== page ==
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[whitespace] Donna Rosenthal
Photograph by George Sakkestad

It's About Time: Foothill College box office manager Donna Rosenthal is a plaintiff in a prepared suit against the college for its treatment of so-called temp workers who have worked for years at the college with no job security and no benefits.

Permanent Pressed

Twenty years on the job? Who you calling a 'temp'?

By Loren Stein

DONNA ROSENTHAL takes great pride in her 20-plus-year tenure at Foothill College. In 1982 she single-handedly created the school's piano labs and subsequently taught there. Five years later she moved to the college's box office and six years after that was promoted to manager, where she made sure the box office ran like a well-oiled machine. She researched and installed the computer software; recruited, hired and trained employees; tracked revenue and publicity efforts; and processed ticket orders. During big shows, she puts in 10-to-14-hour workdays, sometimes seven days a week.

Welcome to Rosenthal's "temp" job, a term that would seem almost humorous 20 years after the fact, except that it means she receives no health insurance, no sick leave, no disability or vacation pay. Rosenthal, who lives and works in Los Altos Hills, says she knows what it feels like to be a second-class citizen.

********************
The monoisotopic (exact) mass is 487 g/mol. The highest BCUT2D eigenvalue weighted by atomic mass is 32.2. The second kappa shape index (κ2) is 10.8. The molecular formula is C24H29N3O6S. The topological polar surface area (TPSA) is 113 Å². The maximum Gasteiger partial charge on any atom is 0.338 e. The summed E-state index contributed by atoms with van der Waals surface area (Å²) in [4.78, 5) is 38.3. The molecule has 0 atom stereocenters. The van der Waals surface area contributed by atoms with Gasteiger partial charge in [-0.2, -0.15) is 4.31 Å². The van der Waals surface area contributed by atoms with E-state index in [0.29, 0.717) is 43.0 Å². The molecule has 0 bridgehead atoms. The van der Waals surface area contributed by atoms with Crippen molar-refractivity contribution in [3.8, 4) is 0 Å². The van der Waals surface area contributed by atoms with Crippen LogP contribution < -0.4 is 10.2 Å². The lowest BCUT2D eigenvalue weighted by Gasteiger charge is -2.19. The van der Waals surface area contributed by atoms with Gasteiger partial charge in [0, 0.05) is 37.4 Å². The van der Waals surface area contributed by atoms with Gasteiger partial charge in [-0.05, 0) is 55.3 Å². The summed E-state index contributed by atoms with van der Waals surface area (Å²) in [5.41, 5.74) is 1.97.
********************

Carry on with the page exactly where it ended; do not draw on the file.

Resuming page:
"They give me nothing. They could call me in one day and let me go immediately," Rosenthal says. "I don't think it's fair to call someone a temporary employee when the college needs this position. The bottom line is, without paying me benefits, they can get it cheap."

When she questioned the dean of fine arts about receiving part-time permanent status and benefits, she says was told she could get fired if she persisted. "I feel a great loyalty to Foothill. I've dropped everything when I'm needed by the college, but I started to feel like I wasn't part of the team, that my loyalty wasn't being returned," she says. "It's very hurtful and very frustrating."

Jabbing Session

Rosenthal is one of eight lead plaintiffs in a lawsuit prepared by Service Employees International Union Local 715 against Foothill-De Anza Community College District charging the district with a pattern of long-term exploitation of its temporary workers and noncompliance with the state education code.